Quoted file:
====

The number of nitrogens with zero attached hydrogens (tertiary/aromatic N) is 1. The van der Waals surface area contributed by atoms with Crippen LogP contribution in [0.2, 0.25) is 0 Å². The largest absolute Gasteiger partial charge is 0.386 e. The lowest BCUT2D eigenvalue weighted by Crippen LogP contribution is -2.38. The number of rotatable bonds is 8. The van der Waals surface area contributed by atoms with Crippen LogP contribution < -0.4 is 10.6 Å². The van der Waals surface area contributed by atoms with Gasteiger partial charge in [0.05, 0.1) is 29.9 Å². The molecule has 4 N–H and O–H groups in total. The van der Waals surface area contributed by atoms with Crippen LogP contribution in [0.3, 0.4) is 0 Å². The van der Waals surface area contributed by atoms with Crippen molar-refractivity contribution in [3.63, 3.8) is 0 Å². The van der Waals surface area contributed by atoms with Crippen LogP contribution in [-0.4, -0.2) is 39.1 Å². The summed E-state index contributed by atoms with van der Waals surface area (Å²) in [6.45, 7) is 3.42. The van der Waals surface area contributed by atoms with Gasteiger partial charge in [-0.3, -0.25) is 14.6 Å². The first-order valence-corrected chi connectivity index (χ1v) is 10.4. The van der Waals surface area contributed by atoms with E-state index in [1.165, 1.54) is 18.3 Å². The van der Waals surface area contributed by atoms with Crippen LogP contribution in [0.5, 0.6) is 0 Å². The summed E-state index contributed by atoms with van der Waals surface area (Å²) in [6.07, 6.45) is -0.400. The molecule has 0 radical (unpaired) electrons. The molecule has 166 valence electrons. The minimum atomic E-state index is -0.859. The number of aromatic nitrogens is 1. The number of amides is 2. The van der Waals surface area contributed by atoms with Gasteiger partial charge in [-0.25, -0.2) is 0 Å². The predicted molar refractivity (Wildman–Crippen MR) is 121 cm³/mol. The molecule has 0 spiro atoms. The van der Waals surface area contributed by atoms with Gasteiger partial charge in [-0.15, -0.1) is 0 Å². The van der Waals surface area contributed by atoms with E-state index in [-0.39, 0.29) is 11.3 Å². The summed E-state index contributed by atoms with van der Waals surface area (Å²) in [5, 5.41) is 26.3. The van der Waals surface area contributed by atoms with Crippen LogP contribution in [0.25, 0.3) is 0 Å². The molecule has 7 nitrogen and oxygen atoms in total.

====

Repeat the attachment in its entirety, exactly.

The number of nitrogens with zero attached hydrogens (tertiary/aromatic N) is 1. The van der Waals surface area contributed by atoms with Crippen LogP contribution in [0.2, 0.25) is 0 Å². The largest absolute Gasteiger partial charge is 0.386 e. The lowest BCUT2D eigenvalue weighted by Crippen LogP contribution is -2.38. The number of rotatable bonds is 8. The van der Waals surface area contributed by atoms with Crippen LogP contribution < -0.4 is 10.6 Å². The van der Waals surface area contributed by atoms with Gasteiger partial charge in [0.05, 0.1) is 29.9 Å². The molecule has 4 N–H and O–H groups in total. The van der Waals surface area contributed by atoms with Crippen LogP contribution in [0.3, 0.4) is 0 Å². The van der Waals surface area contributed by atoms with Crippen molar-refractivity contribution in [3.63, 3.8) is 0 Å². The van der Waals surface area contributed by atoms with Crippen LogP contribution in [-0.4, -0.2) is 39.1 Å². The summed E-state index contributed by atoms with van der Waals surface area (Å²) in [6.45, 7) is 3.42. The van der Waals surface area contributed by atoms with Gasteiger partial charge in [-0.3, -0.25) is 14.6 Å². The first-order valence-corrected chi connectivity index (χ1v) is 10.4. The van der Waals surface area contributed by atoms with E-state index in [1.165, 1.54) is 18.3 Å². The van der Waals surface area contributed by atoms with Crippen LogP contribution in [0.5, 0.6) is 0 Å². The summed E-state index contributed by atoms with van der Waals surface area (Å²) in [6.07, 6.45) is -0.400. The molecule has 0 radical (unpaired) electrons. The molecule has 166 valence electrons. The minimum atomic E-state index is -0.859. The number of aromatic nitrogens is 1. The number of amides is 2. The van der Waals surface area contributed by atoms with Gasteiger partial charge in [-0.25, -0.2) is 0 Å². The predicted molar refractivity (Wildman–Crippen MR) is 121 cm³/mol. The molecule has 0 spiro atoms. The van der Waals surface area contributed by atoms with Gasteiger partial charge in [-0.15, -0.1) is 0 Å². The van der Waals surface area contributed by atoms with E-state index in [-0.39, 0.29) is 11.3 Å². The summed E-state index contributed by atoms with van der Waals surface area (Å²) in [5, 5.41) is 26.3. The van der Waals surface area contributed by atoms with Crippen LogP contribution in [0.25, 0.3) is 0 Å². The molecule has 7 nitrogen and oxygen atoms in total.